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To bean or not to bean? PDF Print E-mail
Written by Darci Tomky   


Combines run by Jim and Bill Tomky are going strong Friday, Sept. 3 on family farm ground
in Chase County, Neb. Each year the Tomkys devote a portion of their land to growing dry
edible beans.  —Enterprise photo




A day in the life of...

A bean farmer



Not everyone likes their jobs, that’s for sure, but after spending “a day in the life of” one local farmer, area residents don’t hesitate a bit in pointing out he absolutely loves his job. In between knifing, combining and hauling, Jim Tomky took some time to spill the beans about pinto bean harvest.

Jim is very passionate about farming, and since dry edible beans are not very plentiful in the area, he was thrilled to educate the so called “city folk” about all the ins and outs of the job.

Spencer and Rhiannon Kimble beat the Enterprise to the punch when they spent a day with Jim in the field. Spencer and his wife moved to Holyoke a few months ago when he became the new pharmacist at Pamida. After connecting with Jim and his wife Mary, they jumped at the opportunity to spend “a day in the life of” a farmer.

“Jim’s one of those people that really likes his job,” said Spencer. “The moment the combine door opened, he talked about farming.”

For the couple originally from Wyoming, it was definitely an eye-opening experience to spend some time at the Tomky farm.

“It’s a lot of hard, dirty work, but people are detatched from how much work it takes to put food on the table,” said Spencer.

Jim explained the bean market is driven by consumers. Since pinto beans are just one type of dry edible beans, there are many different options for farmers looking to plant beans. “It’s kind of a niche market.”

Other dry edible beans are kidney, navy and black beans. Pinto beans are called mottled because of their spots (think pinto horse...). They are often times used in refried beans as well as sent worldwide for humanitarian aide.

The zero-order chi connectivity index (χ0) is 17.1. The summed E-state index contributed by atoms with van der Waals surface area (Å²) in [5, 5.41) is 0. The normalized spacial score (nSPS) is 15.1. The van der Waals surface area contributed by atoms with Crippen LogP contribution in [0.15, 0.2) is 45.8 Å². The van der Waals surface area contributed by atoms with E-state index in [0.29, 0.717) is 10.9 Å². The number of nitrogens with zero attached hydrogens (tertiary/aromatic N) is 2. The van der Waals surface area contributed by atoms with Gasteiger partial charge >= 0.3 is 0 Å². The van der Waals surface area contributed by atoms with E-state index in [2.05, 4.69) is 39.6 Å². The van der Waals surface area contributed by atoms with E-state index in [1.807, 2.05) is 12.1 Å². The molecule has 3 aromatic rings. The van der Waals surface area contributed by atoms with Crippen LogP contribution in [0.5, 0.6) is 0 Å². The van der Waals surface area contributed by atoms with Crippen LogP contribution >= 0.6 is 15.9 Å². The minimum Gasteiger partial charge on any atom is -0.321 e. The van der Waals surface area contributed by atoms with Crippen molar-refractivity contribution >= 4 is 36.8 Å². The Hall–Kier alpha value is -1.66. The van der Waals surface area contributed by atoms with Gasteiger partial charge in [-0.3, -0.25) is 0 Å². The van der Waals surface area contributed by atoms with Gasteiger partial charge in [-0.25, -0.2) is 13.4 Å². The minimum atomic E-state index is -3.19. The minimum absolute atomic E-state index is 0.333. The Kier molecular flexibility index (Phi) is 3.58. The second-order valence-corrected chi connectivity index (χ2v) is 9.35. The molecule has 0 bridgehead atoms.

Jim, who farms with his two brothers, Bill and Kenny, said they devote one-fourth to one-third of their land to a bean crop. It’s just another crop to spread out their risk, he said. It also spreads out the labor so they aren’t so busy during wheat or corn harvest.

Jim’s pinto beans were planted around the end of May to the beginning of June. He said the beans don’t really like water and they love the sun. They take less than half as much water as irrigated corn and not as much fertilizer either.

When the beans are ready for harvest, the Tomkys use the knifing method where the beans are undercut and rodded out of the dirt. The cutting takes place at night when dew is on the plant which helps reduce seed shattering.

“My absolute favorite part is when the sun is just about ready to peak over the horizon,” said Jim. “Watching the sun come up over the field makes me feel like I’m a small part of God’s creation. When you just happen to catch the sunrise—it’s breathtaking.”

A few days after the pinto beans are cut, it’s time to harvest them. Farmers pray for no rain during this time because it could discolor the beans.

Spencer and Rhiannon were excited to learn about harvest and the different ways farmers collect a variety of crops. They each got to take turns riding in the combine with Jim, and before they knew it, it was their turn to take the wheel and drive!